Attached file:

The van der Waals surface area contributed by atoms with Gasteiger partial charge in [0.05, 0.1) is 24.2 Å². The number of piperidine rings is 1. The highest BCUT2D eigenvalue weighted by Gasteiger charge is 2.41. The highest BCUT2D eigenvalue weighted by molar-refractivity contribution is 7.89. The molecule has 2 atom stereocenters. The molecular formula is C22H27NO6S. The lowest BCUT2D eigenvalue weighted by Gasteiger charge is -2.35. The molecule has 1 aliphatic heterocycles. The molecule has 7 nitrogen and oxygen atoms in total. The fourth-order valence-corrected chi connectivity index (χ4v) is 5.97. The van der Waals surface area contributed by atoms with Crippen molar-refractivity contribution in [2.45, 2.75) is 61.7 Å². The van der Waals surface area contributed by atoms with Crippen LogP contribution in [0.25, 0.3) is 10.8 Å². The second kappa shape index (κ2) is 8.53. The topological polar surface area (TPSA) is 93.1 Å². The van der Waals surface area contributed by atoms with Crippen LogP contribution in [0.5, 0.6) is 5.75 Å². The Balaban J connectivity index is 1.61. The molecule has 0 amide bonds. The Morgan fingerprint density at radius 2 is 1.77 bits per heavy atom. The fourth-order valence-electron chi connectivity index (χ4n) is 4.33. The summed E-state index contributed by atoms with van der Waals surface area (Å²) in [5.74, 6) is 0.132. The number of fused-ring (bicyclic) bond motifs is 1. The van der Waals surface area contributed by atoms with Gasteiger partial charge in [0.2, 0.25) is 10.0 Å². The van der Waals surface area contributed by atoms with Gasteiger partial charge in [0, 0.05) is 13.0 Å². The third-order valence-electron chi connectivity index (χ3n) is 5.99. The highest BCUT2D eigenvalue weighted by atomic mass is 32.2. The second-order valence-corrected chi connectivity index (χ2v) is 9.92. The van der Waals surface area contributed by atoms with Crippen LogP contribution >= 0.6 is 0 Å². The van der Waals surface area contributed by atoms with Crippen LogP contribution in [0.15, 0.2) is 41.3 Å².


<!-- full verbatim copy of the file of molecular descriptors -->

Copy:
The van der Waals surface area contributed by atoms with Gasteiger partial charge in [0.05, 0.1) is 24.2 Å². The number of piperidine rings is 1. The highest BCUT2D eigenvalue weighted by Gasteiger charge is 2.41. The highest BCUT2D eigenvalue weighted by molar-refractivity contribution is 7.89. The molecule has 2 atom stereocenters. The molecular formula is C22H27NO6S. The lowest BCUT2D eigenvalue weighted by Gasteiger charge is -2.35. The molecule has 1 aliphatic heterocycles. The molecule has 7 nitrogen and oxygen atoms in total. The fourth-order valence-corrected chi connectivity index (χ4v) is 5.97. The van der Waals surface area contributed by atoms with Crippen molar-refractivity contribution in [2.45, 2.75) is 61.7 Å². The van der Waals surface area contributed by atoms with Crippen LogP contribution in [0.25, 0.3) is 10.8 Å². The second kappa shape index (κ2) is 8.53. The topological polar surface area (TPSA) is 93.1 Å². The van der Waals surface area contributed by atoms with Crippen LogP contribution in [0.5, 0.6) is 5.75 Å². The Balaban J connectivity index is 1.61. The molecule has 0 amide bonds. The Morgan fingerprint density at radius 2 is 1.77 bits per heavy atom. The fourth-order valence-electron chi connectivity index (χ4n) is 4.33. The summed E-state index contributed by atoms with van der Waals surface area (Å²) in [5.74, 6) is 0.132. The number of fused-ring (bicyclic) bond motifs is 1. The van der Waals surface area contributed by atoms with Gasteiger partial charge in [0.2, 0.25) is 10.0 Å². The van der Waals surface area contributed by atoms with Gasteiger partial charge in [0, 0.05) is 13.0 Å². The third-order valence-electron chi connectivity index (χ3n) is 5.99. The highest BCUT2D eigenvalue weighted by atomic mass is 32.2. The second-order valence-corrected chi connectivity index (χ2v) is 9.92. The van der Waals surface area contributed by atoms with Crippen LogP contribution >= 0.6 is 0 Å². The van der Waals surface area contributed by atoms with Crippen LogP contribution in [0.15, 0.2) is 41.3 Å².